The terroir



Mapu wines are made from grapes grown on vines that have been cultivated in the Maule Valley for hundreds of years.

Located at the southern end of the Central Valley, 250 km south of Santiago, the Maule Valley is not only Chile’s largest winegrowing region but also one of the oldest. It takes its name from the river Maule.

Halfway between Santiago and the southern tip of the Chilean vineyard, the Maule Valley is under the influence of a Mediterranean climate which brings heavy rainfall in winter.

Hot, sunny days during the dry season alternate with cool nights due to the cold wind that blows down from the Andes Mountains. The great difference between day- and night-time temperatures allows the grapes to ripen slowly, yielding balanced, fruit-forward and high-quality wines.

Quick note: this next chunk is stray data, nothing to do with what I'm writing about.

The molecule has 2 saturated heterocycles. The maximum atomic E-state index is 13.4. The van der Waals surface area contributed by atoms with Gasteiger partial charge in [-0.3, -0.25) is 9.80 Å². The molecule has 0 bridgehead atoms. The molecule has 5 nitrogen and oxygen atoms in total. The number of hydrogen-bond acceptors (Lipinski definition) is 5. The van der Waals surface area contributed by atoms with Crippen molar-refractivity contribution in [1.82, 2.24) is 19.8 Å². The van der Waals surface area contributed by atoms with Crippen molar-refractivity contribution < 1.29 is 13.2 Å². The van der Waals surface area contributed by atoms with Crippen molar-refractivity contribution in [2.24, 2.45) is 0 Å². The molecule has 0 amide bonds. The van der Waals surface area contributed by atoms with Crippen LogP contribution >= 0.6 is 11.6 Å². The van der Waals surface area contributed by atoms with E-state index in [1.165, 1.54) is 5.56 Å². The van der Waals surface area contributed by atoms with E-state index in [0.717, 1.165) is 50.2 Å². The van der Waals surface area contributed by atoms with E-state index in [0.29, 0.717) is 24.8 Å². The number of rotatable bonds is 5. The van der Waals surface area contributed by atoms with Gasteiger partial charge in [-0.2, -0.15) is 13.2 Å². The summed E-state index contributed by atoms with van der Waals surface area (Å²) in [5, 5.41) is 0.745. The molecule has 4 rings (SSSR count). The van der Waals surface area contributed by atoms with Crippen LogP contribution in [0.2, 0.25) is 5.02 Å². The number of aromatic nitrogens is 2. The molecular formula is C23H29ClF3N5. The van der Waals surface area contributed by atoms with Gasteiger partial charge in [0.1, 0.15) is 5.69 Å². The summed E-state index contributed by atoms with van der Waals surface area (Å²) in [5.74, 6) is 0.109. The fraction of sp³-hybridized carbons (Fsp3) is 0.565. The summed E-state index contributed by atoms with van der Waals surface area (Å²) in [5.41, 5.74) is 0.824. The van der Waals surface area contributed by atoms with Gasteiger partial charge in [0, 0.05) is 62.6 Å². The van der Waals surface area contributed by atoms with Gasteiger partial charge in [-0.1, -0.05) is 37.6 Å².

After years of searching, Baron Philippe de Rothschild acquired the Villavicencio estate, ideally situated in the heart of the Maule Valley. The property offers a wide variety of terroirs and grape varieties, fully expressing all the intensity of its Chilean identity.

13 different grape varieties are grown in the 283-hectare Villavicencio vineyard. The oldest plots were planted over 120 years ago with Pais and Carignan grapes, varieties originally imported by Spanish missionaries to make communion wine.

The vineyards have been extensively restructured over the years, in three successive waves, the most recent in 2019-2020.
Each grape variety can now be grown in conditions best suited to expressing its full potential while respecting the soul and authenticity of the terroir, producing elegant, powerful and generous wines.